A card for what I want to do
I'm finishing up building a computer to hook into my home entertainment center. I'm using a 9800 All-In-Wonder like a Tivo, and planning to use the machine to enhance tv, play movies, and games (it's networked). I'm trying to figure out what sound card would be best. I want it to be able to output straight to my reciever, that way it feeds straight into the surround sound. I had an SB Live in the computer awhile back, and it never worked. (VIA mb) So I'm nervous to get another SB. I had good success with the Santa Cruz I used to use in it. If anyone can give me any ideas, I'd really appriciate it. Thanks.
Santa Cruz is ok but wont sound as good as a M-Audio Revolution 7.1... that card is absolutely perfect for your application.
It even uses a VIA chip on it! An Envy24T if I'm not mistaken.
Its the best sound card going these days IMO.
The best DACs in a consumer card and has real digital out unlike the sound blaster proprietary digital out.
The other alternative would be to upgrade your motherboard to a Nforce2 with soundstorm, those are pretty good too.
I just tell it like it is and some can't handle it. If your experience is different, well congratu-fukulation.
<b>I’M NOT A ATI FANBOY, I’M NOT A NV FANBOY, I’M A STABILITY FANBOY</b>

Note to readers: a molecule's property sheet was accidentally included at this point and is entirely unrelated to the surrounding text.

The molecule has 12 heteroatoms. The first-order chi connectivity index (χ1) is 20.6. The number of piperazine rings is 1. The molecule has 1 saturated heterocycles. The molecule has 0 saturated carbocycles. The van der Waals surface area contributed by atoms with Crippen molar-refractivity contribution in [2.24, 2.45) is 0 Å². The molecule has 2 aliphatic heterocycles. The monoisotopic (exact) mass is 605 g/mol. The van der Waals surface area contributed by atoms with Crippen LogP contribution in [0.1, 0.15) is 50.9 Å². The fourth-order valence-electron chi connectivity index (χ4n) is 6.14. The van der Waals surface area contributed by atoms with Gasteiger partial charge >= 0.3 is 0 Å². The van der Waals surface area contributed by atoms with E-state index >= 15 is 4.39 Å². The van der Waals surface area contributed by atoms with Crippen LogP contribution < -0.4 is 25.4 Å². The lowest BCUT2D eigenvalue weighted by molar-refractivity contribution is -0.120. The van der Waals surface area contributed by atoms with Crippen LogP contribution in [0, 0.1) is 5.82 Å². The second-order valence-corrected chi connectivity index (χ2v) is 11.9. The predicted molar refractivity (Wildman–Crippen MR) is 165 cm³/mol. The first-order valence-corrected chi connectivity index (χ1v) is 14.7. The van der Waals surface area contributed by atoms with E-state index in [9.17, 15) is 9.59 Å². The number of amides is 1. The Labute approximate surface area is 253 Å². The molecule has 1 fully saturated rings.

Real vs proprietary digital output? Now that's a new one for bashing Creative isn't it? Because I know for a fact (tried and tested it) that Creative's digital output (even the one on Live!) works with any receiver you plug it into i.e. it's your ordinary run-of-the-mill digital coaxial output.
Kinney, your comments against Creative and your sudden love affair with Santa Cruz and Revolution (two completely different products BTW - I've seen you recommending the two like they're quite alike) are seriously getting long in the tooth. These are just sound cards and IMHO they're nowhere worth so much praise/bashing the way you do. For many of us Creative cards work just fine and/or Revolution and Santa Cruz have had their share of problems and quirks along the way, etc. Bash or praise any of them as many times as you want but please, based on fact not fiction (e.g. Creative using a 'proprietary' digital output which is false).
I couldnt get my digital out on this audigy to work with my digital speakers (ADA885s).
The soundblasters use a 3.5mm plug while the revo uses standard digital coaxial.
I just tell it like it is and some can't handle it. If your experience is different, well congratu-fukulation.
<b>I’M NOT A ATI FANBOY, I’M NOT A NV FANBOY, I’M A STABILITY FANBOY</b>
Most anything can do the job, but...